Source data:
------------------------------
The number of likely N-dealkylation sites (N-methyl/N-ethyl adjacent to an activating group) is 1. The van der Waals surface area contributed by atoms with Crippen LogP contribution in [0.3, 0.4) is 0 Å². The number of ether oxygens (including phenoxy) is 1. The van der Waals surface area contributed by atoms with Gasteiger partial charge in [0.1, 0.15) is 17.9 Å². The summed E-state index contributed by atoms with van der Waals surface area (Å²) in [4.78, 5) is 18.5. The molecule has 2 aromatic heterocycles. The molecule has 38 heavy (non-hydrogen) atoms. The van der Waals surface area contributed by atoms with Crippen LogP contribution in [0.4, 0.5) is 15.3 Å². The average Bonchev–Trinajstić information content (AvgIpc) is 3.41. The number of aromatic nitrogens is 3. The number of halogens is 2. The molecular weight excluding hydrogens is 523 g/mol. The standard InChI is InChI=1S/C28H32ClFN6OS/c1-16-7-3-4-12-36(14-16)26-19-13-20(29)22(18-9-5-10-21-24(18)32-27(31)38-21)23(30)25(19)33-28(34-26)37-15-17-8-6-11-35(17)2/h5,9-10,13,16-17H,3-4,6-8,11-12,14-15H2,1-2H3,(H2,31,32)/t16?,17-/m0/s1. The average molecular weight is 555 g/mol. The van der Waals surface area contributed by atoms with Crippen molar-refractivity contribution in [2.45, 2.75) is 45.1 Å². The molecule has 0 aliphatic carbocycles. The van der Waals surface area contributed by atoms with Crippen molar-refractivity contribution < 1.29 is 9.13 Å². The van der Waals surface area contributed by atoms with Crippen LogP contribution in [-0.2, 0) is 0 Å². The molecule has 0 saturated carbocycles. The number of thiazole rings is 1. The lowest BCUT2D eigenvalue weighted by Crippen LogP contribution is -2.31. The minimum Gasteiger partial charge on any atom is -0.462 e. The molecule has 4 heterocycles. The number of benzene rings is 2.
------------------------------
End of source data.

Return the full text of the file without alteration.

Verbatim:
The number of likely N-dealkylation sites (N-methyl/N-ethyl adjacent to an activating group) is 1. The van der Waals surface area contributed by atoms with Crippen LogP contribution in [0.3, 0.4) is 0 Å². The number of ether oxygens (including phenoxy) is 1. The van der Waals surface area contributed by atoms with Gasteiger partial charge in [0.1, 0.15) is 17.9 Å². The summed E-state index contributed by atoms with van der Waals surface area (Å²) in [4.78, 5) is 18.5. The molecule has 2 aromatic heterocycles. The molecule has 38 heavy (non-hydrogen) atoms. The van der Waals surface area contributed by atoms with Crippen LogP contribution in [0.4, 0.5) is 15.3 Å². The average Bonchev–Trinajstić information content (AvgIpc) is 3.41. The number of aromatic nitrogens is 3. The number of halogens is 2. The molecular weight excluding hydrogens is 523 g/mol. The standard InChI is InChI=1S/C28H32ClFN6OS/c1-16-7-3-4-12-36(14-16)26-19-13-20(29)22(18-9-5-10-21-24(18)32-27(31)38-21)23(30)25(19)33-28(34-26)37-15-17-8-6-11-35(17)2/h5,9-10,13,16-17H,3-4,6-8,11-12,14-15H2,1-2H3,(H2,31,32)/t16?,17-/m0/s1. The average molecular weight is 555 g/mol. The van der Waals surface area contributed by atoms with Crippen molar-refractivity contribution in [2.45, 2.75) is 45.1 Å². The molecule has 0 aliphatic carbocycles. The van der Waals surface area contributed by atoms with Crippen molar-refractivity contribution < 1.29 is 9.13 Å². The van der Waals surface area contributed by atoms with Crippen LogP contribution in [-0.2, 0) is 0 Å². The molecule has 0 saturated carbocycles. The number of thiazole rings is 1. The lowest BCUT2D eigenvalue weighted by Crippen LogP contribution is -2.31. The minimum Gasteiger partial charge on any atom is -0.462 e. The molecule has 4 heterocycles. The number of benzene rings is 2.